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Report: High tech vehicles reduce greenhouse emissions

Published: Sunday, March 17 2013 11:00 a.m. MDT

Salesperson Derek Roy, left, discusses the Highlander Hybrid with Kira, Matt, Katrina and Talon Grantz at Mark Miller Toyota in Salt Lake City on Saturday, March 16, 2013. The U.S. Environmental Protection Agency Friday released its annual report that tracked the fuel economy of vehicles sold in the United States. According to the EPA's annual "Light-Duty Automotive Technology, Carbon Dioxide Emissions, and Fuel Economy Trends: 1975 through 2012", the agency estimated that between 2007 and 2012 fuel economy values increased by 16 percent while carbon dioxide emissions fell 13 percent.

Laura Seitz, Deseret News

SALT LAKE CITY — A new report by the Environmental Protection Agency shows that during the past five years fuel economy in vehicles increased by 16 percent while carbon dioxide emissions fell 13 percent.

The annual report tracked the fuel economy of vehicles sold in the United States and shows that high tech vehicles are making a difference.

“Today’s report shows that we are making strides toward saving families money at the pump, reducing greenhouse gas emissions and cleaning up the air we breathe,” said Gina McCarthy, assistant administrator for the EPA Office of Air and Radiation. “The historic steps taken to improve fuel economy and reduce dependence on foreign oil are accelerating this progress.”

Last year alone showed a one-year increase of 1.4 miles per gallon for cars and trucks, according to the report.

While the results indicate improvement in some important categories and would lessen the nation’s dependence on foreign oil, it may not necessarily result in the kind of clean air quality that would mitigate the inversions that plague Utah in the summer and winter.

“What they have to do along with the fuel economy improvements is continue to tighten the vehicle emission standards to ensure that by burning less fuel results in less particulate matter,” said Glade Sowards, environmental scientist with the Utah Division of Air Quality.

Particle pollution is a complex mixture of extremely small particles and liquid droplets. Once inhaled, these particles can affect the heart and lungs and cause serious health problems.

Fine particles, such as those found in smoke and haze can be directly emitted from sources such as wild fires or they can form when gases emitted from power plants, industries and automobiles react in the air.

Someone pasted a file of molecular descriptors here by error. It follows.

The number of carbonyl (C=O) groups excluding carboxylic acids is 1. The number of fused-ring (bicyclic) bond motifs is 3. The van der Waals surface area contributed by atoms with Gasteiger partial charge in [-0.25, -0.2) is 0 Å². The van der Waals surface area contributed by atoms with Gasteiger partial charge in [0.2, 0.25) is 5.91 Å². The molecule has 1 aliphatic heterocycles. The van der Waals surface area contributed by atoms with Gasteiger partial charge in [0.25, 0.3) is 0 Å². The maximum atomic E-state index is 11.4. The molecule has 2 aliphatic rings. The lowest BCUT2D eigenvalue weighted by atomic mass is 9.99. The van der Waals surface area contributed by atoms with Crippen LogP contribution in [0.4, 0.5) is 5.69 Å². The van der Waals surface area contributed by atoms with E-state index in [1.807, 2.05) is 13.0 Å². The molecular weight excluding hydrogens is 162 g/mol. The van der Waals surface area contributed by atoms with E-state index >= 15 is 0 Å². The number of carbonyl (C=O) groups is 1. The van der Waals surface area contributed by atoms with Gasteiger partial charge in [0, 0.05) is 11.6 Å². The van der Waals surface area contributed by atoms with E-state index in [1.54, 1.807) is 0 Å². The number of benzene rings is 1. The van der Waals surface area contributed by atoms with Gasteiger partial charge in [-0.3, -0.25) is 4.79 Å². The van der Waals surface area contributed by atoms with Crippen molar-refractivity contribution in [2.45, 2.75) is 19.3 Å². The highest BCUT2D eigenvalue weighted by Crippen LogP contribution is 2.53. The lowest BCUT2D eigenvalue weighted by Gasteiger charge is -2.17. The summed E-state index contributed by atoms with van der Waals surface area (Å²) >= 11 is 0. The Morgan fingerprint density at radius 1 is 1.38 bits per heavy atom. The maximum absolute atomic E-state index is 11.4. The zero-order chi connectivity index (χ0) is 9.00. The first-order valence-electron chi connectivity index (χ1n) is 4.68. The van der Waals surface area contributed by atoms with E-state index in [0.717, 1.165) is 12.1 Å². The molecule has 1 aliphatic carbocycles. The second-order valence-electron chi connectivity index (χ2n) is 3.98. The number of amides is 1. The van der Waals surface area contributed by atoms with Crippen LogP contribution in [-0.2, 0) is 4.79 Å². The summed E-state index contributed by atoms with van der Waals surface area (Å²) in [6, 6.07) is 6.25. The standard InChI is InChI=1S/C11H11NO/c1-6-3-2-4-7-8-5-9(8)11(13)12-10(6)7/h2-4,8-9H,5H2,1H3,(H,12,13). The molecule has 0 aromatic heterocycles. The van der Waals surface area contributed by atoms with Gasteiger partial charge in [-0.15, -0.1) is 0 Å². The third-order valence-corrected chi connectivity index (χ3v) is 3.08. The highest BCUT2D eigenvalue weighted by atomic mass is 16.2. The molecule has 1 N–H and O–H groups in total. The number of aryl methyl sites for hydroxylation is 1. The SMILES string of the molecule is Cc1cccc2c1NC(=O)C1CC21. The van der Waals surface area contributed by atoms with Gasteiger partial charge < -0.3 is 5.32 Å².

Sowards said the EPA is expected to announce a new program soon aimed at reducing pollution and cleaning up air quality so that areas like the Wasatch Front can breathe a little easier.

“As the fuel economy improves, we’ll have improvement in the local air pollution problem,” Soward said.

Environmental consciousness is one of the main factors that prompted Salt Lake resident Zach Kahn to purchase a hybrid electric car for his next personal vehicle. Cahn and his wife bought a new Toyota Prius at a local dealership on Saturday.

“I wanted a car that gets better gas mileage and (emitted) fewer emissions,” Cahn said. “It’s pretty clear that Salt Lake City has an air pollution problem and I felt like it was time to do my part to cut that (down).”

Cahn said he has been a long-time proponent of clean air and clean energy technology, so buying a fuel efficient, low emission vehicle was a logical step toward helping improve the local environment.

“Finally thought it was time to put my money where my mouth is,” he said.

The EPA report, titled “Light-Duty Automotive Technology, Carbon Dioxide Emissions, and Fuel Economy Trends: 1975 through 2012,  said that the expected 1.4 miles per gallon of fuel improvement was based on sales estimates provided by automakers for 2012, the reported stated. The agency’s projections showed a reduction in carbon dioxide emissions and an increase in average fuel economy to nearly 24 mpg.

These numbers represent the largest annual improvements since the EPA began reporting on fuel economy.

The current program cuts greenhouse gas emissions and would double fuel economy standards by 2025. The standards are projected to save households $1.7 trillion in fuel costs over the period, resulting in an average fuel savings of more than $8,000 per vehicle by 2025.

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